Primary Use: Textbook for moving from intermediate level Arabic to advanced Format: 10 chapters, each with new vocabulary, various lessons with the included DVD set, exercises throughout the chapter, and reading passages Pages: 431 Exercises: Yes Key: Separate volume Meant For: Intermediate to advanced
The al-Kitaab books have a particular philosophy of teaching grammar. It states in the preface to al-Kitaab: Part One that "students acquire language by constructing their own internal grammar rather than by internalizing a presentation of grammar to them" (al-Kitaab: Part One p xii). However, beginning in al-Kitaab: Part Two, a slight departure from this philosophy is taken. Although certain grammatical concepts still remain embedded in the lessons, the lessons specific to grammar occur more frequently and in a more timely fashion. The longer vocabulary lists also include roots of the new words as well as various conjugations of new verbs and their masdars.
The grammar in al-Kitaab: Part Two focuses on two key areas of Arabic grammar. One is the root and pattern system; the other is complex sentence structure. The focus on the root and pattern system is why the vocabulary lists are structured in the new way in this volume. The practicing of complex sentence structure largely rests on translation exercises.
As in the previous volume, the grammatical concepts presented generally move from the simple to the increasingly complex. However, the grammar lessons are not tied down to any particular story in this volume.
How to Use It
In order to use this book to the fullest extent, one must already know the following:
As with al-Kitaab: Part One, a computer with DVD capabilities is also necessary in order to do all the exercises in the book. However, this book focuses more on reading and less on listening in general.
- The Arabic script
- Arabic numerals
- solid foundation in Arabic at the intermediate level
- preferably have gone through Alif Baa and al-Kitaab: Part One
The chapters in this book are meant to be gone through in order, as each chapter builds on the previous chapters, making it seem difficult to skip around. However, various grammatical topics can be referenced through the grammar index in the back of the book, and these can be skipped ahead to if so desired. Unlike al-Kitaab: Part One, and perhaps unfortunately, in al-Kitaab: Part Two there is only an Arabic grammar index and no corresponding English grammar index. The index is in alphabetical order and is not based on the root system. Some grammatical items in the index are located in al-Kitaab: Part One; these items are indicated by the page numbers in parentheses.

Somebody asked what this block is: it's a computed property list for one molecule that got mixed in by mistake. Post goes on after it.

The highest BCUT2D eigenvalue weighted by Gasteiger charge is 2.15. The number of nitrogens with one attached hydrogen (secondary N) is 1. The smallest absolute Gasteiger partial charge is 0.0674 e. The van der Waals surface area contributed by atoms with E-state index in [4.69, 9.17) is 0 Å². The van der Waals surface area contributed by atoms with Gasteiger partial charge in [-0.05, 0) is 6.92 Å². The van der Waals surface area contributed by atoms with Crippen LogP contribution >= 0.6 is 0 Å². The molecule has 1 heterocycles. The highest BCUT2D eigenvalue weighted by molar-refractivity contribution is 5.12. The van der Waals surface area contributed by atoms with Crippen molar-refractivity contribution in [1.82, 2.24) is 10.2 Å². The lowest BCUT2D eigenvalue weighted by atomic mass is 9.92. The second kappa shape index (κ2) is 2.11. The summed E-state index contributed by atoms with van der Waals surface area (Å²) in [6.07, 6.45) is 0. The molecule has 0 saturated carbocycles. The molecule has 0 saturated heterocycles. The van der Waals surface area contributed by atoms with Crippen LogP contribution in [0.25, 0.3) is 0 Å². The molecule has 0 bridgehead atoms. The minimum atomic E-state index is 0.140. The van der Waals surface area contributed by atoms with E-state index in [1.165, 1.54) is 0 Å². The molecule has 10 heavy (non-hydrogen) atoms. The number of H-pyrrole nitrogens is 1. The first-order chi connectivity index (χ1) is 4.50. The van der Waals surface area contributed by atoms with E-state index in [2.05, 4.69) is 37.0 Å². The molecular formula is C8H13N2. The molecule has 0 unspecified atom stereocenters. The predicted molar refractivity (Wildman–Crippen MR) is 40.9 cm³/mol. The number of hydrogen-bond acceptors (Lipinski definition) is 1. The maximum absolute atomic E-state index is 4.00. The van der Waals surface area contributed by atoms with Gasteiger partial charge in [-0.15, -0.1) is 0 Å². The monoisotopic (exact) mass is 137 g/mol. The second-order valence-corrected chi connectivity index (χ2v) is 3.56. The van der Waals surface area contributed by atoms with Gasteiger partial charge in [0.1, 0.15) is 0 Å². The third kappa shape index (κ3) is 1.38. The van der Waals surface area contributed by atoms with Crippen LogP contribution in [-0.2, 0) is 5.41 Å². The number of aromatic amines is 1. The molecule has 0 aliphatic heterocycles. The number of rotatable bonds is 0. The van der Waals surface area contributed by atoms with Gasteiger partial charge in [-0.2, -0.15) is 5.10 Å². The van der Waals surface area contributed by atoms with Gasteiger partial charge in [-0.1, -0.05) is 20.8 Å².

As in al-Kitaab: Part One, grammatical terms in Arabic are not found in the Arabic-English dictionary located in the back, although they can be found in the grammar index.
The table of contents also references some of the grammatical lessons, but as this is written entirely in Arabic, one must be aware of the Arabic grammatical terms before browsing this section.
Additionally, various charts are found in the back of the book. There is a diagram of parts of the body, a chart on colors, many charts on verbs, and so forth. A list of these charts can be found in the table of contents. It should be noted that these charts are written almost entirely in Arabic. It is worth browsing through these charts before beginning the book, as it is easy to forget they are back there and ready to be used.
The answers to the exercises are found in the key which can be purchased separately.
al-Batal, Mahmoud, Kristen Brustad, and Abbas al-Tonsi. al-Kitaab fii Ta`allum al-`Arabiyya: Part Two. 2nd ed. Washington D.C.: Georgetown University Press, 2006.